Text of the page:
Isaac’s Story

An image of a blind child

Meet six-year-old Isaac.

Isaac likes buses, trains and riding his bike, and one day, he is going to design the world’s fastest airplane.

Isaac also happens to be vision impaired.

Isaac suffered significant sight loss at the age of 11 months as a result of a rare type of eye cancer called retinoblastoma. By the time he was diagnosed, Isaac’s cancer was so advanced that his sight couldn’t be saved.

Isaac’s mother Selam remembers feeling lost, lonely and scared when she was told that Isaac would lose his sight.

“I felt so afraid for his future,” she says. “I don’t think any parent should ever have to feel that way – like they don’t understand what their child is going through and what they still have to face.”

Selam found that connecting with other parents of blind children, including through her local RSBC Parent and Toddler group, helped enormously, by showing that blindness does not equal defeat.

Isaac is now a happy, outgoing and adventurous six-year-old, able to live a normal life despite his sight loss. He already has big ambitions for the future, and dreams of turning his love of vehicles and transport into a career as an aircraft designer.

“I want Isaac to be able to explore his world freely, and to feel that he can do anything his friends can do,” says Selam. “Of course I worry about him – particularly when he plays rough with his friends – but what mother doesn’t?! The important thing is that I no longer worry about his future being over just because he is blind.”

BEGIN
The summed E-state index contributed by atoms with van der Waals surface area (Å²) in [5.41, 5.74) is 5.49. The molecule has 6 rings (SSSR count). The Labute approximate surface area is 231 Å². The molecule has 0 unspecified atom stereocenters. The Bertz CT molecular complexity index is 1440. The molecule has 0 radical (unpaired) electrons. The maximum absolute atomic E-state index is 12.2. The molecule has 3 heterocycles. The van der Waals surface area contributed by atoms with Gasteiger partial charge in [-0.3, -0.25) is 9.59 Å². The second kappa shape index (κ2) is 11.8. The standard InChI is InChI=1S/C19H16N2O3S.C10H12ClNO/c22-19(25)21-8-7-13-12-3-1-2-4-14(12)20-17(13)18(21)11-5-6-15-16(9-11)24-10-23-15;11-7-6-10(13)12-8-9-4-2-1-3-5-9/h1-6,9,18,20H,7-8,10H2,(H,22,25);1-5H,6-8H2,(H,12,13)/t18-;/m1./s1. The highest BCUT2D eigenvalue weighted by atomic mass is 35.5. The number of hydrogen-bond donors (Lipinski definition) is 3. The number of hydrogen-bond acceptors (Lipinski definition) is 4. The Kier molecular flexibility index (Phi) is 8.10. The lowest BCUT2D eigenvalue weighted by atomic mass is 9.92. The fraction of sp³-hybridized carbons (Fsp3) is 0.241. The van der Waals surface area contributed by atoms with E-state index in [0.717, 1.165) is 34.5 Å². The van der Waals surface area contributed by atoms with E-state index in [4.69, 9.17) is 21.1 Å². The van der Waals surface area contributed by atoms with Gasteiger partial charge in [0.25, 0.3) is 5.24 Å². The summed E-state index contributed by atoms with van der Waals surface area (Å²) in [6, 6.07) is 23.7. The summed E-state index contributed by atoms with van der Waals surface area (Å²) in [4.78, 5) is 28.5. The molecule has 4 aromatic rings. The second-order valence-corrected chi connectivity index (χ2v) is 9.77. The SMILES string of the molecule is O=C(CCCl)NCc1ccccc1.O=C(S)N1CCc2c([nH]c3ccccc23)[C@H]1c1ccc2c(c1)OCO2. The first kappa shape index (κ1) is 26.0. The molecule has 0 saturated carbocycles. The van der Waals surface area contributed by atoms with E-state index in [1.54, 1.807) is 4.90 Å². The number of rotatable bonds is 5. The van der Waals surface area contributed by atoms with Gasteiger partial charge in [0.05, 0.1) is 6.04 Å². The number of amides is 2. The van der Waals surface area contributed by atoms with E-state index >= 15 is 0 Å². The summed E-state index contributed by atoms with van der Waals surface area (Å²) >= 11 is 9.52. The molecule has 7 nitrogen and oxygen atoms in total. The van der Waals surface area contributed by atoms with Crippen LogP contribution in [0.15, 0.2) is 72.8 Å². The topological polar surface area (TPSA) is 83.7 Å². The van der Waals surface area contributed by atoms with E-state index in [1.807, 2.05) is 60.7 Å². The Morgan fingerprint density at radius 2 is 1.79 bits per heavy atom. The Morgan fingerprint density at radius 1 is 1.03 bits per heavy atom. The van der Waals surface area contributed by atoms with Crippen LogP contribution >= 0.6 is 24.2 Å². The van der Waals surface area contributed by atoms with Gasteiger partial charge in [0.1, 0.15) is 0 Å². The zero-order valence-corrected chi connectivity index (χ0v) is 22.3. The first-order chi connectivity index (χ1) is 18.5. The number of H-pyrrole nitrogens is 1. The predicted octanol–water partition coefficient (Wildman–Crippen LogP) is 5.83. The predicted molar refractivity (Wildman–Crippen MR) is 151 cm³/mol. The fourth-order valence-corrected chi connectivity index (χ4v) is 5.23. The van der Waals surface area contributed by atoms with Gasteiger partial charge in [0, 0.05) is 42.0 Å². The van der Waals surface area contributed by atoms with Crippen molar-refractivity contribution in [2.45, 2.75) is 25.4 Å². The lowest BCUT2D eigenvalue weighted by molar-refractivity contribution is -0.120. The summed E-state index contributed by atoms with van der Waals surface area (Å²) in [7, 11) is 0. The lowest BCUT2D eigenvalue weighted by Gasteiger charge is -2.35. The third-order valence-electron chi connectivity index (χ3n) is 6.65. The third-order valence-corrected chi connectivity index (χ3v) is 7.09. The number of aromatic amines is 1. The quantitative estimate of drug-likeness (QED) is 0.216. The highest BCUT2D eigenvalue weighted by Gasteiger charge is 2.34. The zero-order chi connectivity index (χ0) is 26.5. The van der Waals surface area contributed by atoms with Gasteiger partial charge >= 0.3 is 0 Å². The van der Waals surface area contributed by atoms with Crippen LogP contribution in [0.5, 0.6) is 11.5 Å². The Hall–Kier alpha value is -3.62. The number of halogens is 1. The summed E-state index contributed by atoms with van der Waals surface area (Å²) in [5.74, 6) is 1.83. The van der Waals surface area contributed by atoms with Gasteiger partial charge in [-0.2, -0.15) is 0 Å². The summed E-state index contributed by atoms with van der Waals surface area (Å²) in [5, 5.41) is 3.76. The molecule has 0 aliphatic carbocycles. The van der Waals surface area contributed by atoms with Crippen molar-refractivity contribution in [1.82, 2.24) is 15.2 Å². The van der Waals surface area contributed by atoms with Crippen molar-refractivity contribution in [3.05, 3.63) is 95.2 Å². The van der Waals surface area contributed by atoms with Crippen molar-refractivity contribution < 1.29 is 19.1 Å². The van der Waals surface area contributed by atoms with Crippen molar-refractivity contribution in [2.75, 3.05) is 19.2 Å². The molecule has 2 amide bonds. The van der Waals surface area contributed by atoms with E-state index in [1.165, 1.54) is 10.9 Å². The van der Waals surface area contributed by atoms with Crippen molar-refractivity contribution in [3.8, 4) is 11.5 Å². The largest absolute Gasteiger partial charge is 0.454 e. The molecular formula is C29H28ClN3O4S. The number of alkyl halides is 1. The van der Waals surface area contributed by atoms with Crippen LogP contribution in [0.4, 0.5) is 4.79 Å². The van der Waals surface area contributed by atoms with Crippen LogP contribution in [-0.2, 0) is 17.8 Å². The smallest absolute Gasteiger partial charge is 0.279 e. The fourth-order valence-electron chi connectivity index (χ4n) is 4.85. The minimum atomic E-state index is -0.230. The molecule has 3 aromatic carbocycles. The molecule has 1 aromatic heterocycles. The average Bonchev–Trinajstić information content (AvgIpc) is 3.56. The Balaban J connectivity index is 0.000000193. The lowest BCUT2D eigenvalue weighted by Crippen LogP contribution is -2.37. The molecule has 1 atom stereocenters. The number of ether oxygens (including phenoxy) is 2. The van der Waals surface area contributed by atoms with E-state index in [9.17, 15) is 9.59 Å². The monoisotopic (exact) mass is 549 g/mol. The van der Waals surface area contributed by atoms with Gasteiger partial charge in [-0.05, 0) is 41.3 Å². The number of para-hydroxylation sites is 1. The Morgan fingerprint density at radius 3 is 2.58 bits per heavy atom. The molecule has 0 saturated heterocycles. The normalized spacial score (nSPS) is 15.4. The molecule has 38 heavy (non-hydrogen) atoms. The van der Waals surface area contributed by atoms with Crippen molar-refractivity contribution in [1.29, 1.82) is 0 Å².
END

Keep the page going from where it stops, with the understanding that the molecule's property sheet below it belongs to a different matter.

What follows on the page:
“I know parents who have had to Google everything their doctor told them about their child’s vision impairment because it wasn’t explained to them in a way they could understand. That’s why RSBC’s support services are so important; it’s about being there for a family from the moment their child is diagnosed in order to help stop their world from falling down around them”.

Isaac is one of 36,000 children and young adults living with sight loss in the UK.

But research shows that two thirds of people in the UK have never met a child or young person who has lost their sight.

This means that millions of people are also unaware that nine out of 10 blind or partially children won’t have a long term job when they grow up.

At RSBC, we believe that the risk of poverty and loneliness that comes with childhood sight loss cannot be tolerated any more.

We believe that children like Isaac have the same hopes and potential as any of us, and that they deserve to live a fulfilling life with the chance to get a job and find love, just like everyone else.

We also believe that the first step in creating a better life for blind children is to shine a spotlight on their lives and the challenges they face.

That’s where you come in.

Making childhood sight loss visible

Without visibility and acknowledgement, children like Isaac will face an uphill struggle to achieve their dreams.

By giving more people in the UK the chance to meet a blind child, you can help shine a spotlight on the realities of childhood sight loss, paving the way for a fairer, more inclusive future.